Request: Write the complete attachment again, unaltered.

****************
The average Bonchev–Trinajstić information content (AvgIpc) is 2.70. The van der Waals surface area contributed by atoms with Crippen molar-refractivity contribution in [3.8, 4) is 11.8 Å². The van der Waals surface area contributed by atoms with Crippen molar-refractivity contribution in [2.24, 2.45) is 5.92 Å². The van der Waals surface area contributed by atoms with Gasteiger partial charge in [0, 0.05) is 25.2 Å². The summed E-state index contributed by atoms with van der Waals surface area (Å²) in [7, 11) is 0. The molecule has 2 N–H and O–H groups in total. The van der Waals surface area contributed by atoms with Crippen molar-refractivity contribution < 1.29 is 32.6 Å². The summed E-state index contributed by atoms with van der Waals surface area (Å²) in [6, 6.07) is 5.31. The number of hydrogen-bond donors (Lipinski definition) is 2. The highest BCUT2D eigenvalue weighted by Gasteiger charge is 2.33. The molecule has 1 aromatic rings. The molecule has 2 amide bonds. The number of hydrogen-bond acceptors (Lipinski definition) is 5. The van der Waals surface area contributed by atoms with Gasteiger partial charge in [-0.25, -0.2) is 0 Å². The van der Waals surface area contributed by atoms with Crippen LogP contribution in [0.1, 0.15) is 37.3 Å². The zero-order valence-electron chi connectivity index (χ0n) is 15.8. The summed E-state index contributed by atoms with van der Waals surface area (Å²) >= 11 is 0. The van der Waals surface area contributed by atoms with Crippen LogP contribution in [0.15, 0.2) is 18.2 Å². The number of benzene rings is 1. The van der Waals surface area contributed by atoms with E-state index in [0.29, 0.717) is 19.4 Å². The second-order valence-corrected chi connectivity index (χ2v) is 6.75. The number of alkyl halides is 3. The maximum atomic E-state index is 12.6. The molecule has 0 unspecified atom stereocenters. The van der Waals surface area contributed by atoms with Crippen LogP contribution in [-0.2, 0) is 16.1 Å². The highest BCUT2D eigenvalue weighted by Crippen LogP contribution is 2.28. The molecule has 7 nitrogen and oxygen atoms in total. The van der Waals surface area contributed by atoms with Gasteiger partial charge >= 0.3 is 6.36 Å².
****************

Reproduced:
The average Bonchev–Trinajstić information content (AvgIpc) is 2.70. The van der Waals surface area contributed by atoms with Crippen molar-refractivity contribution in [3.8, 4) is 11.8 Å². The van der Waals surface area contributed by atoms with Crippen molar-refractivity contribution in [2.24, 2.45) is 5.92 Å². The van der Waals surface area contributed by atoms with Gasteiger partial charge in [0, 0.05) is 25.2 Å². The summed E-state index contributed by atoms with van der Waals surface area (Å²) in [7, 11) is 0. The molecule has 2 N–H and O–H groups in total. The van der Waals surface area contributed by atoms with Crippen molar-refractivity contribution < 1.29 is 32.6 Å². The summed E-state index contributed by atoms with van der Waals surface area (Å²) in [6, 6.07) is 5.31. The number of hydrogen-bond donors (Lipinski definition) is 2. The highest BCUT2D eigenvalue weighted by Gasteiger charge is 2.33. The molecule has 1 aromatic rings. The molecule has 2 amide bonds. The number of hydrogen-bond acceptors (Lipinski definition) is 5. The van der Waals surface area contributed by atoms with Gasteiger partial charge in [-0.25, -0.2) is 0 Å². The van der Waals surface area contributed by atoms with Crippen LogP contribution in [0.1, 0.15) is 37.3 Å². The zero-order valence-electron chi connectivity index (χ0n) is 15.8. The summed E-state index contributed by atoms with van der Waals surface area (Å²) >= 11 is 0. The van der Waals surface area contributed by atoms with Crippen LogP contribution in [0.15, 0.2) is 18.2 Å². The number of benzene rings is 1. The van der Waals surface area contributed by atoms with E-state index in [0.29, 0.717) is 19.4 Å². The second-order valence-corrected chi connectivity index (χ2v) is 6.75. The number of alkyl halides is 3. The maximum atomic E-state index is 12.6. The molecule has 0 unspecified atom stereocenters. The van der Waals surface area contributed by atoms with Crippen LogP contribution in [-0.2, 0) is 16.1 Å². The highest BCUT2D eigenvalue weighted by Crippen LogP contribution is 2.28. The molecule has 7 nitrogen and oxygen atoms in total. The van der Waals surface area contributed by atoms with Gasteiger partial charge >= 0.3 is 6.36 Å².